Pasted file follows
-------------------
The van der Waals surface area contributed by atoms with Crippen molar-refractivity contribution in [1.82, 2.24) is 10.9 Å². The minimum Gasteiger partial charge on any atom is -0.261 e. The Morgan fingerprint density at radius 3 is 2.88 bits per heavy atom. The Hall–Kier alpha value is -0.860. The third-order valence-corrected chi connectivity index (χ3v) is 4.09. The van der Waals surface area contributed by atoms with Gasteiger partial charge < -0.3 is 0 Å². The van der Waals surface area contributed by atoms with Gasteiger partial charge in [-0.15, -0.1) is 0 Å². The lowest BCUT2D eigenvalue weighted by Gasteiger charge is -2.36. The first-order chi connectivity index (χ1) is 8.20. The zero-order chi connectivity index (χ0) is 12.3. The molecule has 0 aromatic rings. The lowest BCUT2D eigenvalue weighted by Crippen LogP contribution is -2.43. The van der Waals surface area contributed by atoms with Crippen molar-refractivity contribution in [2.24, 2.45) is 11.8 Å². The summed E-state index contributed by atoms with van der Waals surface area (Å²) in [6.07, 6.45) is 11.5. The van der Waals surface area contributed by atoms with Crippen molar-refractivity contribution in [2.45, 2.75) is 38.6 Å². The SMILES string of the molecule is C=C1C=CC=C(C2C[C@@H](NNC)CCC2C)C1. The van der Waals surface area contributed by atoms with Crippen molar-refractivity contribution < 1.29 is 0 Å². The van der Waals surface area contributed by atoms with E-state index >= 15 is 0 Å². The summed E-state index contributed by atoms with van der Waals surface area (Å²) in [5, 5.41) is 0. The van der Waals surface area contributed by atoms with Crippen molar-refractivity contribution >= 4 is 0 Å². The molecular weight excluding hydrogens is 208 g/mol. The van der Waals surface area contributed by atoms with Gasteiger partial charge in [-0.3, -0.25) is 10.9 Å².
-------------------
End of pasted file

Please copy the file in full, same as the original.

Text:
The van der Waals surface area contributed by atoms with Crippen molar-refractivity contribution in [1.82, 2.24) is 10.9 Å². The minimum Gasteiger partial charge on any atom is -0.261 e. The Morgan fingerprint density at radius 3 is 2.88 bits per heavy atom. The Hall–Kier alpha value is -0.860. The third-order valence-corrected chi connectivity index (χ3v) is 4.09. The van der Waals surface area contributed by atoms with Gasteiger partial charge < -0.3 is 0 Å². The van der Waals surface area contributed by atoms with Gasteiger partial charge in [-0.15, -0.1) is 0 Å². The lowest BCUT2D eigenvalue weighted by Gasteiger charge is -2.36. The first-order chi connectivity index (χ1) is 8.20. The zero-order chi connectivity index (χ0) is 12.3. The molecule has 0 aromatic rings. The lowest BCUT2D eigenvalue weighted by Crippen LogP contribution is -2.43. The van der Waals surface area contributed by atoms with Crippen molar-refractivity contribution in [2.24, 2.45) is 11.8 Å². The summed E-state index contributed by atoms with van der Waals surface area (Å²) in [6.07, 6.45) is 11.5. The van der Waals surface area contributed by atoms with Crippen molar-refractivity contribution in [2.45, 2.75) is 38.6 Å². The SMILES string of the molecule is C=C1C=CC=C(C2C[C@@H](NNC)CCC2C)C1. The van der Waals surface area contributed by atoms with Crippen molar-refractivity contribution < 1.29 is 0 Å². The van der Waals surface area contributed by atoms with E-state index >= 15 is 0 Å². The summed E-state index contributed by atoms with van der Waals surface area (Å²) in [5, 5.41) is 0. The van der Waals surface area contributed by atoms with Crippen molar-refractivity contribution >= 4 is 0 Å². The molecular weight excluding hydrogens is 208 g/mol. The van der Waals surface area contributed by atoms with Gasteiger partial charge in [-0.3, -0.25) is 10.9 Å².